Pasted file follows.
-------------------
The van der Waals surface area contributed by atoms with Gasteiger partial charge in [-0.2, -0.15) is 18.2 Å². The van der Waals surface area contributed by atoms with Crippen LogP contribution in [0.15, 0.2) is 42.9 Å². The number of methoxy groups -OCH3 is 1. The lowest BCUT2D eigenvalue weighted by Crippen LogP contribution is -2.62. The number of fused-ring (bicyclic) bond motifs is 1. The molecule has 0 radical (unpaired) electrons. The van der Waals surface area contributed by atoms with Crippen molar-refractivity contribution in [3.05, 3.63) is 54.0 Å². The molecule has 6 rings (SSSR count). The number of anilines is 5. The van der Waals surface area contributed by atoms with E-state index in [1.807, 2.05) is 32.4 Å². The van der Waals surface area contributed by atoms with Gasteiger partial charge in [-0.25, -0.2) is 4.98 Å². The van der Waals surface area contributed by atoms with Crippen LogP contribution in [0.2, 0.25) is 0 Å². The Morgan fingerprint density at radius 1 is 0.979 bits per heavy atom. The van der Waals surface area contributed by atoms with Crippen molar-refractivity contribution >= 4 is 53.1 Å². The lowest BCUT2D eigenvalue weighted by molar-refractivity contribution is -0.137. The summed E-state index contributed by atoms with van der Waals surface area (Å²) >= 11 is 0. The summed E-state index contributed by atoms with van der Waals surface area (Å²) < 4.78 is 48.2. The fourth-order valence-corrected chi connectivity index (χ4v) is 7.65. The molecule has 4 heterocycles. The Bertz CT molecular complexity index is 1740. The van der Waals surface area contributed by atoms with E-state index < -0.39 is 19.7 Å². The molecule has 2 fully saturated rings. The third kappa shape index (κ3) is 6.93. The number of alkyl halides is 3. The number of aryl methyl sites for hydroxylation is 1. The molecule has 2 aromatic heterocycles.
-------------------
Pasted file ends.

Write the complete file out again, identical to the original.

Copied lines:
The van der Waals surface area contributed by atoms with Gasteiger partial charge in [-0.2, -0.15) is 18.2 Å². The van der Waals surface area contributed by atoms with Crippen LogP contribution in [0.15, 0.2) is 42.9 Å². The number of methoxy groups -OCH3 is 1. The lowest BCUT2D eigenvalue weighted by Crippen LogP contribution is -2.62. The number of fused-ring (bicyclic) bond motifs is 1. The molecule has 0 radical (unpaired) electrons. The van der Waals surface area contributed by atoms with Crippen molar-refractivity contribution in [3.05, 3.63) is 54.0 Å². The molecule has 6 rings (SSSR count). The number of anilines is 5. The van der Waals surface area contributed by atoms with E-state index in [1.807, 2.05) is 32.4 Å². The van der Waals surface area contributed by atoms with Gasteiger partial charge in [-0.25, -0.2) is 4.98 Å². The van der Waals surface area contributed by atoms with Crippen LogP contribution in [0.2, 0.25) is 0 Å². The Morgan fingerprint density at radius 1 is 0.979 bits per heavy atom. The van der Waals surface area contributed by atoms with Crippen molar-refractivity contribution >= 4 is 53.1 Å². The lowest BCUT2D eigenvalue weighted by molar-refractivity contribution is -0.137. The summed E-state index contributed by atoms with van der Waals surface area (Å²) >= 11 is 0. The summed E-state index contributed by atoms with van der Waals surface area (Å²) < 4.78 is 48.2. The fourth-order valence-corrected chi connectivity index (χ4v) is 7.65. The molecule has 4 heterocycles. The Bertz CT molecular complexity index is 1740. The van der Waals surface area contributed by atoms with E-state index < -0.39 is 19.7 Å². The molecule has 2 fully saturated rings. The third kappa shape index (κ3) is 6.93. The number of alkyl halides is 3. The number of aryl methyl sites for hydroxylation is 1. The molecule has 2 aromatic heterocycles.